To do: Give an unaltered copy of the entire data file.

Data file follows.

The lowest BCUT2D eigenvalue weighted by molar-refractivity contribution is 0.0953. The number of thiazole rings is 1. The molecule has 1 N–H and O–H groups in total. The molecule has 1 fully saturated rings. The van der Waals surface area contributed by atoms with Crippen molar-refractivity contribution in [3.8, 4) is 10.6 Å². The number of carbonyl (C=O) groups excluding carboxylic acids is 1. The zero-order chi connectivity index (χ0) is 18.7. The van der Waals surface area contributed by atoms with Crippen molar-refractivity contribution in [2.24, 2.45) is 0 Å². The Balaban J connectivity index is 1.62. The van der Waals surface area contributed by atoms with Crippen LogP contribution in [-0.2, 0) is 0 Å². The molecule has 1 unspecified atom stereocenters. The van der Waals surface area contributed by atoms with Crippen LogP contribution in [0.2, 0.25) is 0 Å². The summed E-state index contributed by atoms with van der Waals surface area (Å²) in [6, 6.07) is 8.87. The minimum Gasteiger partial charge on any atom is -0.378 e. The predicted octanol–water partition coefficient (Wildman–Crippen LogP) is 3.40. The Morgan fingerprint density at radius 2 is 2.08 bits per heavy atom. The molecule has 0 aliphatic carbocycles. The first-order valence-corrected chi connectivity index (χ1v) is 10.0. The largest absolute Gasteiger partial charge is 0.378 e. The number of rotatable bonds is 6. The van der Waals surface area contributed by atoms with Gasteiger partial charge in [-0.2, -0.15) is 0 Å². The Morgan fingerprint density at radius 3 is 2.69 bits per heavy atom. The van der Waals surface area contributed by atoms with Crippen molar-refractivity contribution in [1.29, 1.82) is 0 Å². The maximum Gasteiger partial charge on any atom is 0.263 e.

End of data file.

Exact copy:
The lowest BCUT2D eigenvalue weighted by molar-refractivity contribution is 0.0953. The number of thiazole rings is 1. The molecule has 1 N–H and O–H groups in total. The molecule has 1 fully saturated rings. The van der Waals surface area contributed by atoms with Crippen molar-refractivity contribution in [3.8, 4) is 10.6 Å². The number of carbonyl (C=O) groups excluding carboxylic acids is 1. The zero-order chi connectivity index (χ0) is 18.7. The van der Waals surface area contributed by atoms with Crippen molar-refractivity contribution in [2.24, 2.45) is 0 Å². The Balaban J connectivity index is 1.62. The van der Waals surface area contributed by atoms with Crippen LogP contribution in [-0.2, 0) is 0 Å². The molecule has 1 unspecified atom stereocenters. The van der Waals surface area contributed by atoms with Crippen LogP contribution in [0.2, 0.25) is 0 Å². The summed E-state index contributed by atoms with van der Waals surface area (Å²) in [6, 6.07) is 8.87. The minimum Gasteiger partial charge on any atom is -0.378 e. The predicted octanol–water partition coefficient (Wildman–Crippen LogP) is 3.40. The Morgan fingerprint density at radius 2 is 2.08 bits per heavy atom. The molecule has 0 aliphatic carbocycles. The first-order valence-corrected chi connectivity index (χ1v) is 10.0. The largest absolute Gasteiger partial charge is 0.378 e. The number of rotatable bonds is 6. The van der Waals surface area contributed by atoms with Gasteiger partial charge in [-0.2, -0.15) is 0 Å². The Morgan fingerprint density at radius 3 is 2.69 bits per heavy atom. The van der Waals surface area contributed by atoms with Crippen molar-refractivity contribution in [1.29, 1.82) is 0 Å². The maximum Gasteiger partial charge on any atom is 0.263 e.